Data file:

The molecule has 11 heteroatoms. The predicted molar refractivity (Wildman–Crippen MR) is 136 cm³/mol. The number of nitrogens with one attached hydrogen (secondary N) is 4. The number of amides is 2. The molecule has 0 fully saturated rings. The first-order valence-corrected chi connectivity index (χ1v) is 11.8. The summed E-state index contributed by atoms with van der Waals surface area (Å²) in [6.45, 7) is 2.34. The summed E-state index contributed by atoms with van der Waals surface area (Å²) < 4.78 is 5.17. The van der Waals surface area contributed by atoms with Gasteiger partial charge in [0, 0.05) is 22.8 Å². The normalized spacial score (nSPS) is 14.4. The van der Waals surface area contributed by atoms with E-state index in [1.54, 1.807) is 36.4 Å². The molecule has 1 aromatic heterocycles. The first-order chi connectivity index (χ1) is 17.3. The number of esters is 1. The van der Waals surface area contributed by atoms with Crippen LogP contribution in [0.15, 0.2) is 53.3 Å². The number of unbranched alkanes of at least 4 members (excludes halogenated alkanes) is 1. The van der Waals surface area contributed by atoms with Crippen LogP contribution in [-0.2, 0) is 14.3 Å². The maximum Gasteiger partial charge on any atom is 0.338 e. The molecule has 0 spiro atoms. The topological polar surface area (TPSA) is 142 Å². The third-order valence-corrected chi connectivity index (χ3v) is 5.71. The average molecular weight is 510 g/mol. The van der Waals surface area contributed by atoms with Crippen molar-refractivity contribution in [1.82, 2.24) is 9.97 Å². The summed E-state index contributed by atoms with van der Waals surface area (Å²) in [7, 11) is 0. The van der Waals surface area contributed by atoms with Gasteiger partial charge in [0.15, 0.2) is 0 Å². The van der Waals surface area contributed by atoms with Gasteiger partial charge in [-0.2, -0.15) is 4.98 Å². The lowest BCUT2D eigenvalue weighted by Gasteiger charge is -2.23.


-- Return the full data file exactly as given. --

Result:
The molecule has 11 heteroatoms. The predicted molar refractivity (Wildman–Crippen MR) is 136 cm³/mol. The number of nitrogens with one attached hydrogen (secondary N) is 4. The number of amides is 2. The molecule has 0 fully saturated rings. The first-order valence-corrected chi connectivity index (χ1v) is 11.8. The summed E-state index contributed by atoms with van der Waals surface area (Å²) in [6.45, 7) is 2.34. The summed E-state index contributed by atoms with van der Waals surface area (Å²) < 4.78 is 5.17. The van der Waals surface area contributed by atoms with Gasteiger partial charge in [0, 0.05) is 22.8 Å². The normalized spacial score (nSPS) is 14.4. The van der Waals surface area contributed by atoms with E-state index in [1.54, 1.807) is 36.4 Å². The molecule has 1 aromatic heterocycles. The first-order chi connectivity index (χ1) is 17.3. The number of esters is 1. The van der Waals surface area contributed by atoms with Crippen LogP contribution in [0.15, 0.2) is 53.3 Å². The number of unbranched alkanes of at least 4 members (excludes halogenated alkanes) is 1. The van der Waals surface area contributed by atoms with Crippen LogP contribution in [-0.2, 0) is 14.3 Å². The maximum Gasteiger partial charge on any atom is 0.338 e. The molecule has 0 spiro atoms. The topological polar surface area (TPSA) is 142 Å². The third-order valence-corrected chi connectivity index (χ3v) is 5.71. The average molecular weight is 510 g/mol. The van der Waals surface area contributed by atoms with Crippen molar-refractivity contribution in [1.82, 2.24) is 9.97 Å². The summed E-state index contributed by atoms with van der Waals surface area (Å²) in [7, 11) is 0. The van der Waals surface area contributed by atoms with Gasteiger partial charge in [0.15, 0.2) is 0 Å². The van der Waals surface area contributed by atoms with Gasteiger partial charge in [-0.2, -0.15) is 4.98 Å². The lowest BCUT2D eigenvalue weighted by Gasteiger charge is -2.23.